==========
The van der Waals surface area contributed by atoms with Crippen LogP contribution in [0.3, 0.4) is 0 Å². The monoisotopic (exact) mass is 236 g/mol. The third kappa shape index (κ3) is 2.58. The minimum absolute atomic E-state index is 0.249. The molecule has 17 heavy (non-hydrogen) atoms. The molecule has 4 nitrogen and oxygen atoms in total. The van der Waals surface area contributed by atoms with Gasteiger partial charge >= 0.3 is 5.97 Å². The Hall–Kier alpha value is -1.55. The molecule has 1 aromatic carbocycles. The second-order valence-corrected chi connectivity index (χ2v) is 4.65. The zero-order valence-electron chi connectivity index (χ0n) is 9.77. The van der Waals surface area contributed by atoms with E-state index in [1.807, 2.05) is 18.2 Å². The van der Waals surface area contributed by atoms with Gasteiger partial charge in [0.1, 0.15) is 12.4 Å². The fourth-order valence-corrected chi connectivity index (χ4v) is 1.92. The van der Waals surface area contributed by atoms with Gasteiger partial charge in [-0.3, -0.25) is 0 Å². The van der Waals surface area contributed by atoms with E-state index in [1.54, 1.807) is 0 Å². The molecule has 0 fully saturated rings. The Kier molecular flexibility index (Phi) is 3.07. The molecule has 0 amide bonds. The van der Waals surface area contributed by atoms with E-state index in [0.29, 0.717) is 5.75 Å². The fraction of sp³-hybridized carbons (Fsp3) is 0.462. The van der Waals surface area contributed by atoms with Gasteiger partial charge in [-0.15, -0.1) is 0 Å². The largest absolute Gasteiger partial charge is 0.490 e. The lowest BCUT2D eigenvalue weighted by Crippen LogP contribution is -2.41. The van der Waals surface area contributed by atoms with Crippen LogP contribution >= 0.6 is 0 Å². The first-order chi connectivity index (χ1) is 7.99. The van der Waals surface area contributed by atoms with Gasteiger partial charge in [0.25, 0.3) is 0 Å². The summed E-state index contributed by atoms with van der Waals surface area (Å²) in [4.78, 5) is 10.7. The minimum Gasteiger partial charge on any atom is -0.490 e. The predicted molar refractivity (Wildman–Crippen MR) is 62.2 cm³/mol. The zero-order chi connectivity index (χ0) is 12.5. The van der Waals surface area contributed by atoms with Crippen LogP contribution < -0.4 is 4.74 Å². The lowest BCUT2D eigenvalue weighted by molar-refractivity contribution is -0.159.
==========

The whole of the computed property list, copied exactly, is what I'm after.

The van der Waals surface area contributed by atoms with Crippen LogP contribution in [0.3, 0.4) is 0 Å². The monoisotopic (exact) mass is 236 g/mol. The third kappa shape index (κ3) is 2.58. The minimum absolute atomic E-state index is 0.249. The molecule has 17 heavy (non-hydrogen) atoms. The molecule has 4 nitrogen and oxygen atoms in total. The van der Waals surface area contributed by atoms with Gasteiger partial charge >= 0.3 is 5.97 Å². The Hall–Kier alpha value is -1.55. The molecule has 1 aromatic carbocycles. The second-order valence-corrected chi connectivity index (χ2v) is 4.65. The zero-order valence-electron chi connectivity index (χ0n) is 9.77. The van der Waals surface area contributed by atoms with E-state index in [1.807, 2.05) is 18.2 Å². The van der Waals surface area contributed by atoms with Gasteiger partial charge in [0.1, 0.15) is 12.4 Å². The fourth-order valence-corrected chi connectivity index (χ4v) is 1.92. The van der Waals surface area contributed by atoms with Gasteiger partial charge in [-0.3, -0.25) is 0 Å². The van der Waals surface area contributed by atoms with E-state index in [1.54, 1.807) is 0 Å². The molecule has 0 fully saturated rings. The Kier molecular flexibility index (Phi) is 3.07. The molecule has 0 amide bonds. The van der Waals surface area contributed by atoms with E-state index in [0.29, 0.717) is 5.75 Å². The fraction of sp³-hybridized carbons (Fsp3) is 0.462. The van der Waals surface area contributed by atoms with Gasteiger partial charge in [-0.15, -0.1) is 0 Å². The largest absolute Gasteiger partial charge is 0.490 e. The lowest BCUT2D eigenvalue weighted by Crippen LogP contribution is -2.41. The van der Waals surface area contributed by atoms with Crippen LogP contribution >= 0.6 is 0 Å². The first-order chi connectivity index (χ1) is 7.99. The van der Waals surface area contributed by atoms with Gasteiger partial charge in [0.25, 0.3) is 0 Å². The summed E-state index contributed by atoms with van der Waals surface area (Å²) in [4.78, 5) is 10.7. The minimum Gasteiger partial charge on any atom is -0.490 e. The predicted molar refractivity (Wildman–Crippen MR) is 62.2 cm³/mol. The zero-order chi connectivity index (χ0) is 12.5. The van der Waals surface area contributed by atoms with Crippen LogP contribution < -0.4 is 4.74 Å². The lowest BCUT2D eigenvalue weighted by molar-refractivity contribution is -0.159.